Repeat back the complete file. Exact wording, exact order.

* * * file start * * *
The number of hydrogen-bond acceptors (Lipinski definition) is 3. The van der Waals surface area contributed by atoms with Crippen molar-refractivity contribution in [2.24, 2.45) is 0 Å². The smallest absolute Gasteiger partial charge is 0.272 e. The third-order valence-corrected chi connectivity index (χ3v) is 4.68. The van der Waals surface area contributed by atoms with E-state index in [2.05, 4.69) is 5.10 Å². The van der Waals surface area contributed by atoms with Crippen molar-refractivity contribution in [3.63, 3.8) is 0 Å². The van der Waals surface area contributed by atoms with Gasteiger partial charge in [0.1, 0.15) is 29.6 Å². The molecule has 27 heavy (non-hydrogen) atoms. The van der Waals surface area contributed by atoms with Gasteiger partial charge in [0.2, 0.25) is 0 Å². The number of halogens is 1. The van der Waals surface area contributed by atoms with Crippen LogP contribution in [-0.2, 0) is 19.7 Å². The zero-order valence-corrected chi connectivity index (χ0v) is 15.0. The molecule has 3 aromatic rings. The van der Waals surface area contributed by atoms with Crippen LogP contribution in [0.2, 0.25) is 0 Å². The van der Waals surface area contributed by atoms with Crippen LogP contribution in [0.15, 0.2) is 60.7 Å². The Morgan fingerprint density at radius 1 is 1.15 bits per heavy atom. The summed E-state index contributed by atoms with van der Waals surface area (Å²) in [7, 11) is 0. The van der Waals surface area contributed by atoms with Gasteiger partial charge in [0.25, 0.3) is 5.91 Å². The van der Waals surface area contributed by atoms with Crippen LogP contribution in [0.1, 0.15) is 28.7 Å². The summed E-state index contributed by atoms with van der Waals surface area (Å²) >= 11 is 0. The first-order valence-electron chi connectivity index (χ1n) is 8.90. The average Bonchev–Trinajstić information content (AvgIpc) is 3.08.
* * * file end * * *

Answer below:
The number of hydrogen-bond acceptors (Lipinski definition) is 3. The van der Waals surface area contributed by atoms with Crippen molar-refractivity contribution in [2.24, 2.45) is 0 Å². The smallest absolute Gasteiger partial charge is 0.272 e. The third-order valence-corrected chi connectivity index (χ3v) is 4.68. The van der Waals surface area contributed by atoms with E-state index in [2.05, 4.69) is 5.10 Å². The van der Waals surface area contributed by atoms with Crippen molar-refractivity contribution in [3.63, 3.8) is 0 Å². The van der Waals surface area contributed by atoms with Gasteiger partial charge in [0.1, 0.15) is 29.6 Å². The molecule has 27 heavy (non-hydrogen) atoms. The van der Waals surface area contributed by atoms with Gasteiger partial charge in [0.2, 0.25) is 0 Å². The number of halogens is 1. The van der Waals surface area contributed by atoms with Crippen LogP contribution in [-0.2, 0) is 19.7 Å². The zero-order valence-corrected chi connectivity index (χ0v) is 15.0. The molecule has 3 aromatic rings. The van der Waals surface area contributed by atoms with Crippen LogP contribution in [0.2, 0.25) is 0 Å². The van der Waals surface area contributed by atoms with Crippen LogP contribution in [0.15, 0.2) is 60.7 Å². The Morgan fingerprint density at radius 1 is 1.15 bits per heavy atom. The summed E-state index contributed by atoms with van der Waals surface area (Å²) in [7, 11) is 0. The van der Waals surface area contributed by atoms with Gasteiger partial charge in [0.25, 0.3) is 5.91 Å². The van der Waals surface area contributed by atoms with Crippen LogP contribution in [0.1, 0.15) is 28.7 Å². The summed E-state index contributed by atoms with van der Waals surface area (Å²) >= 11 is 0. The first-order valence-electron chi connectivity index (χ1n) is 8.90. The average Bonchev–Trinajstić information content (AvgIpc) is 3.08.